Savvy shoppers wait in anticipation, while Australian retailers are gearing up for the onslaught. Amazon’s arrival is imminent.
Video content is playing an increasingly important role in demand generation as well as customer lifecycle engagement for Cochlear, as the group seeks to improve the lives of the hearing impaired globally.
According to Cochlear Asia-Pacific president, Anthony Bishop, Australia is the most highly penetrated market in the world, yet fewer than 10 per cent of prospective candidates are recipients of a hearing implant.
“Our marketing strategy is pretty clear: We need to generate demand and create awareness,” he told CMO. “There’s not enough awareness of hearing loss or how it affects you, or when to move from an aid to implant, and what to do if you need to take that step.”
Video content has become a primary way Cochlear is engaging prospects not just in Australia, but across Asia-Pacific and globally.
“In Australia, we use online and offline channels, and we’re continually using vignettes of video in social media and websites to help us,” Bishop said. “We direct people to the website, and we’re using Marketo and Salesforce tools to do that, but we also need to have content that is compelling and relevant, and be able to produce and repurpose that quickly.”
While video is playing a key role in acquisition, it’s also vital in ongoing engagement with those that have received a Cochlear implant. Bishop described the organisation’s overarching customer model as ‘growing the core’, then providing a services business to recipients.
“After the implant is switched on, that’s when the relationship needs to change,” he said. “We do demand generation to get candidates in the door, then retention to stimulate demand for engagement and ensure people have the latest technology available to them from a hearing perspective, because it’s external features that make all the difference.”
Given Cochlear’s local, regional and global marketing remit, sourcing video content for multiple locations, demographics and channels was historically a challenge. Quick, on-the-ground production capability, along with content consistency and quality, were both difficult.
“We’d end up either sourcing a crew from Australia, which is expensive, or getting a crew locally, where quality can be hit and miss,” Bishop said.
To overcome these issues, Cochlear struck up a partnership with cloud-based video production platform and marketplace, 90 Seconds. This has enabled the organisation to triple video production across the region and shoot across all countries in Asia-Pacific for up to 40 per cent less cost. Using the 90 Seconds platform, the Australian marketing team can also manage projects and edit everything centrally.
Bishop said the team produced 36 pieces of video content in the last 12 months for the region in collaboration with 90 Seconds, as well as lots of repurposed content. This includes short social media videos, which are increasingly used on Facebook to drive demand, plus its Cochlear TV Web services, aimed at existing customers that launched in January and chalked up 18,000 views with its first two 10-minute episodes.
Many of the videos feature former Australian cricketer, Brett Lee, Cochlear’s hearing ambassador and face of the #soundsofcricket campaign. The Cochlear TV program, meanwhile, is hosted by an implant recipient.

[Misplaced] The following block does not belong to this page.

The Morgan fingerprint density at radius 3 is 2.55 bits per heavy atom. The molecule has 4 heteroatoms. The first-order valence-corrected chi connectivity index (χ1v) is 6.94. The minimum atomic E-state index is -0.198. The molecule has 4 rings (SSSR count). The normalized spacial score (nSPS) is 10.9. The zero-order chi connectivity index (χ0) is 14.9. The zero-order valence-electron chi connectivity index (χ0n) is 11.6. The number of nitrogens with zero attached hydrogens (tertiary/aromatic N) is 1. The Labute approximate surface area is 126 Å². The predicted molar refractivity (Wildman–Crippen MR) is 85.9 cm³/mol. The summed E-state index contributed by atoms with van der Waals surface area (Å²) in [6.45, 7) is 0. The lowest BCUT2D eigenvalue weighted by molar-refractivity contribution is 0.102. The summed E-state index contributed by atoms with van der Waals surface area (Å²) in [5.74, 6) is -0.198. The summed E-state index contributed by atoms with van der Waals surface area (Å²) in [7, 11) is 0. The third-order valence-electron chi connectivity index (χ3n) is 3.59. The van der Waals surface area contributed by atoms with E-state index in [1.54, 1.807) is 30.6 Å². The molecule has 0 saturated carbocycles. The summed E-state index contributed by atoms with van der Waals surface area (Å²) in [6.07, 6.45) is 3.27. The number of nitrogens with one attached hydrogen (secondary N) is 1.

“The difference between getting candidates that have hearing loss that need to be treated through the pathway is very different to those who are engaged,” Bishop commented. “When they move to becoming a recipient of an implant, they are hungrier for information, and they’re happy to take longer pieces of video.”
The wider marketing approach
More widely, Cochlear’s customer lifecycle strategy has led to the opt-in Cochlear Family initiative, aimed at giving customers insights on the latest updates as well as support services that help them get the most out of the hearing experience. Meanwhile, as part of the nurturing process, Bishop said it’s launched a concierge service to connect those looking to receive an implant to appropriate surgeon, providers and supporters.
The marketing team is also increasingly becoming more sophisticated around how it identifies those on the hearing loss journey by using personas, mosaics and targeted communications. To help, it’s worked with Experian to map recipients of Cochlear implants, an exercise that’s assisted the team in identifying geographic gaps where it doesn’t have as great a presence.
“We just need to keep experimenting and learning,” Bishop continued. “We all know that if you get an email from a supplier that meets your needs at the right time, you’re more willing to look at it.
“We’re trying to be more sophisticated in what we do and it’s resonating with people. Hearing loss is not well understood and we’ll continue to invest in this area. We have a number of campaigns, both online and offline, for our target market, such as the elderly.”
Over the next 12-18 months, Cochlear is launching a number of new technologies and Bishop said a number of campaigns for both prospective candidates as well as recipients are being crafted.
But while marketing spend today is heading down the digital route, and split about 50/50 between online and offline, Bishop said there is still big opportunity to do trade forums and meetings, particularly in rural areas.
“Regardless of what we do, once someone is interested in an implant and we help funnel them to a surgeon and audiology team to treat them, they all talk to another Cochlear implantee. So it’s still a high-touch space,” he concluded.